Even now, nine months post-launch, original print and broadcast stories continue to appear.
A precise and unwavering focus on CK’s Key Message Points helped the Goolsby Group achieve audience figures topping 200 million (actual circulation, not calculated impressions) with ad equivalency of nearly $3 million. More than 1,000 TV stories aired, ranking CK among the top-5 most-viewed VNR/B-roll package in 2002 – without a satellite feed. All news coverage included at least 3 message points, with the majority hitting 5+. A majority of articles also included a reference to www.refractec.com, allowing for motivated patients to find informed doctors.
Website metrics show an average of 28,859 page views per month / up from 7,040 in March (pre-launch) and an average 5,500 searches per-month from Google, Yahoo & MSN / up from 390 in March
Doctors nationwide reported strong demand for CK resulting from the PR campaign. Within three months, the initial 54 physicians were each averaging 15 CK procedures per month, a milestone that took more than a year for LASIK to achieve. At the American Society of Cataract and Refractive Surgeons meeting in June, physicians lined up to purchase the CK technology: By year-end 2002, the number of physicians offering CK topped 250, far exceeding Refractec’s year-one goal. An additional 100 physicians will be trained to perform CK by the end of Q1-03.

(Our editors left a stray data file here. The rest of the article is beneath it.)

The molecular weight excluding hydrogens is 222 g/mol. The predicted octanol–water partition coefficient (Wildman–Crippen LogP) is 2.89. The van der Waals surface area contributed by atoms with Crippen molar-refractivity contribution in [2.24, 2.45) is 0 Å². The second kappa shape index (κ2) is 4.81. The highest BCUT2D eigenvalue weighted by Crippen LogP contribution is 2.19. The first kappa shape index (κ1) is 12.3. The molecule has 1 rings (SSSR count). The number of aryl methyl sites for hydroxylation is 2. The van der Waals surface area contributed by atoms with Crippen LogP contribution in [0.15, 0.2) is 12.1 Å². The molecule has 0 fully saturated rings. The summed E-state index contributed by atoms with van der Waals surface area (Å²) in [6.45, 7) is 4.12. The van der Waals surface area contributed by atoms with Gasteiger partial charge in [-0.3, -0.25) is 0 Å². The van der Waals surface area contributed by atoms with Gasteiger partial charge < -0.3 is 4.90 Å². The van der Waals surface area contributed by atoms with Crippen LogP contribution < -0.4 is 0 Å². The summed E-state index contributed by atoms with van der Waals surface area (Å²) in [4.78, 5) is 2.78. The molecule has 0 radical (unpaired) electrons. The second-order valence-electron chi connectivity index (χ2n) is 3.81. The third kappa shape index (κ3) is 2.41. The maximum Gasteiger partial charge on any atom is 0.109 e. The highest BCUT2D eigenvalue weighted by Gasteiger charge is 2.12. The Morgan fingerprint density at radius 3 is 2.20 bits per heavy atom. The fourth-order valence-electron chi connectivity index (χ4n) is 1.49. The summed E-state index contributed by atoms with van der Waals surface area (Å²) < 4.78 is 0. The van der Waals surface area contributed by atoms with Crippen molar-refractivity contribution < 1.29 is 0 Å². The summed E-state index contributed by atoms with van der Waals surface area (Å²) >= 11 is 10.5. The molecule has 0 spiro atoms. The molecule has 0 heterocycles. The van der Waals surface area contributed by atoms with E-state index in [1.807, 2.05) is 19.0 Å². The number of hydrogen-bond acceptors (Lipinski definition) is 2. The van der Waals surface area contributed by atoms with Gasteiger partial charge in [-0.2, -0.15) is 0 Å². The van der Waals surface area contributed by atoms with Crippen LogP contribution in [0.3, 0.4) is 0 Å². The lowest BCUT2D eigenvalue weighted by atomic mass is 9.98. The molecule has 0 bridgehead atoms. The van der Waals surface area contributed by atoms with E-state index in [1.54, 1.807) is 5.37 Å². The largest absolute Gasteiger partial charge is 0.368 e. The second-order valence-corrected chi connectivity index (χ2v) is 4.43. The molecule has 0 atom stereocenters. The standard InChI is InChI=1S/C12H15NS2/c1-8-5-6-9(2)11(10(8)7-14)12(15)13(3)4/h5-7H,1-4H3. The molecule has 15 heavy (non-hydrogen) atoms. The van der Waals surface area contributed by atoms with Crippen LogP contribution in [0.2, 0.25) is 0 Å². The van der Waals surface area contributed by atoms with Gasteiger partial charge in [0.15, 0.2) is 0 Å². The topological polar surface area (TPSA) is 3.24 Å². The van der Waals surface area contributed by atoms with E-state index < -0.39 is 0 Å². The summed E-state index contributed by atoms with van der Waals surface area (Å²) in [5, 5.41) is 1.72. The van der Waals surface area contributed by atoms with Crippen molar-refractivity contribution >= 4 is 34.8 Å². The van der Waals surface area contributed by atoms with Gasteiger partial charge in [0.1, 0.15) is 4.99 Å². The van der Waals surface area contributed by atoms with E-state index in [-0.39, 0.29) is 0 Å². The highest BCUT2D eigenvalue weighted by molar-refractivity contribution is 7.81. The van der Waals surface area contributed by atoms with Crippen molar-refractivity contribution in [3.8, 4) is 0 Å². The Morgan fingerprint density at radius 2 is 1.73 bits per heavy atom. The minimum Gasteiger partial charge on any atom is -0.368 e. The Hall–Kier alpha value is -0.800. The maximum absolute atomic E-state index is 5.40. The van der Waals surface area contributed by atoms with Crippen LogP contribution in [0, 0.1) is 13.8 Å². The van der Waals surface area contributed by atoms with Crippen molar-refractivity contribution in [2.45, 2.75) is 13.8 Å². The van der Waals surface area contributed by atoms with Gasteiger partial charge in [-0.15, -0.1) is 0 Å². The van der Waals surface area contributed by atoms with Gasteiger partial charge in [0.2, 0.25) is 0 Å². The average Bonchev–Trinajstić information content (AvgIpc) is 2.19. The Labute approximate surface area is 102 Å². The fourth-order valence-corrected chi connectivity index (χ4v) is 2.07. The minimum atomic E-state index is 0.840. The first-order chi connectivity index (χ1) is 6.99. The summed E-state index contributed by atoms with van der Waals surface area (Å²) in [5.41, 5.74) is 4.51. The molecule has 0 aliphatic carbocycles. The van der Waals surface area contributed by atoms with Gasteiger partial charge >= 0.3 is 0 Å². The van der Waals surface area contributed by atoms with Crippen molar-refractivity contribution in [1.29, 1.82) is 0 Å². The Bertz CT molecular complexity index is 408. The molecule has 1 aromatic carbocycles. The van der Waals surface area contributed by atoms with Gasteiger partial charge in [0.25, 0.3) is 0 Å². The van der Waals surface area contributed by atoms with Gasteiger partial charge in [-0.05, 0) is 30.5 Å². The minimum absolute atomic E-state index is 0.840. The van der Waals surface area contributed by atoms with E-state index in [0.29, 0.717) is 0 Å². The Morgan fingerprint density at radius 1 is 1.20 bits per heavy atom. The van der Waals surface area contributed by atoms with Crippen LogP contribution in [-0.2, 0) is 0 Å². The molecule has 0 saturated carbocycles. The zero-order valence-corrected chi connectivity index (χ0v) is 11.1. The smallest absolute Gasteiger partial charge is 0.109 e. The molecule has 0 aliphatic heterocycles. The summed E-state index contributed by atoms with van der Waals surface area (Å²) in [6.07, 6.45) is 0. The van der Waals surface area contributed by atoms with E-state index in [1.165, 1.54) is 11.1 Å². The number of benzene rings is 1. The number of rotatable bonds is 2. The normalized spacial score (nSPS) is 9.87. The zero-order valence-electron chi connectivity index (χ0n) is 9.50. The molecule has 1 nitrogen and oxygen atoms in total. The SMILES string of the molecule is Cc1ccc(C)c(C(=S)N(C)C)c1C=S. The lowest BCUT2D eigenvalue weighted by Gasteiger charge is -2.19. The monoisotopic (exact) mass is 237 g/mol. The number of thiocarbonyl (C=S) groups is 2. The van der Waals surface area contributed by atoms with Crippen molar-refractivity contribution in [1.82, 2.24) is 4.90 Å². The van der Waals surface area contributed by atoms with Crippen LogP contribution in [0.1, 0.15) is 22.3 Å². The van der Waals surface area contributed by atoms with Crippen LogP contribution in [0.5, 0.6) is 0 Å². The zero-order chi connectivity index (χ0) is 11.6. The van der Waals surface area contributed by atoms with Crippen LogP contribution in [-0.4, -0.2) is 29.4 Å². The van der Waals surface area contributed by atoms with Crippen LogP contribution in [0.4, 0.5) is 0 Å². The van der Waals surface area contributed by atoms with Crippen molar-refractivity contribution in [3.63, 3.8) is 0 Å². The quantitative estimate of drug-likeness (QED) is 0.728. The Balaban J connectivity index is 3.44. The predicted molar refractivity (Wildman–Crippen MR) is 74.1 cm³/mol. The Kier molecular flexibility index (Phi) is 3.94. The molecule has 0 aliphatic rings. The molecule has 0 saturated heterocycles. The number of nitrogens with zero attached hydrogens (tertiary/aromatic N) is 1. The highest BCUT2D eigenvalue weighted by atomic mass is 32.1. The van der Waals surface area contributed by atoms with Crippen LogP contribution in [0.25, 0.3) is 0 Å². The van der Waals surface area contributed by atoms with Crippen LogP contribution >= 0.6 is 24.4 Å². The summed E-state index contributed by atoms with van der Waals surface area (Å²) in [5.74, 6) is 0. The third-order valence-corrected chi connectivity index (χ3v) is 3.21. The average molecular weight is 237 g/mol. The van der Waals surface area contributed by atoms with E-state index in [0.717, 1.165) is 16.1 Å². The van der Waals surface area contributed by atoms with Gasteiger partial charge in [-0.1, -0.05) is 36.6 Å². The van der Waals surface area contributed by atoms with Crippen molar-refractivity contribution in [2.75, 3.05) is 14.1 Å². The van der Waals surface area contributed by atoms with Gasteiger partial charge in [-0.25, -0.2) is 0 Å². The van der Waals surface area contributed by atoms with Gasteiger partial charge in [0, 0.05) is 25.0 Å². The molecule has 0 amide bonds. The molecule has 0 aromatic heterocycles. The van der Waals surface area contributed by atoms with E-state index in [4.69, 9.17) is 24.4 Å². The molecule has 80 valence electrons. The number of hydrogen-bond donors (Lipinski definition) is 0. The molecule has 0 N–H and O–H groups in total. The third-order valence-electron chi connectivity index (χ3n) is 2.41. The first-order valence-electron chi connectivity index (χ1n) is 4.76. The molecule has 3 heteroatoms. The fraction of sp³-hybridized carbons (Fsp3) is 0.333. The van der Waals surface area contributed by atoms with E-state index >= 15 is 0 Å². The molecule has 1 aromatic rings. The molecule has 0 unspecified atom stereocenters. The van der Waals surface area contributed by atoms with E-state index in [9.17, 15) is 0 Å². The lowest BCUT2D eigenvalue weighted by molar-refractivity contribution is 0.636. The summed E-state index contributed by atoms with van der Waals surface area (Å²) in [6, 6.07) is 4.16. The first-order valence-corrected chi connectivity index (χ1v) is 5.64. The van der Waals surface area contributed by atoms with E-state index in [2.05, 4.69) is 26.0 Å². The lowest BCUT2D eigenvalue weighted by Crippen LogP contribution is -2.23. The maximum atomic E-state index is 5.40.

On October 21, 2002, Refractec announced that 3,860 CK procedures had been performed between April 16 and the first week of October. By December 31, that number topped 5,000.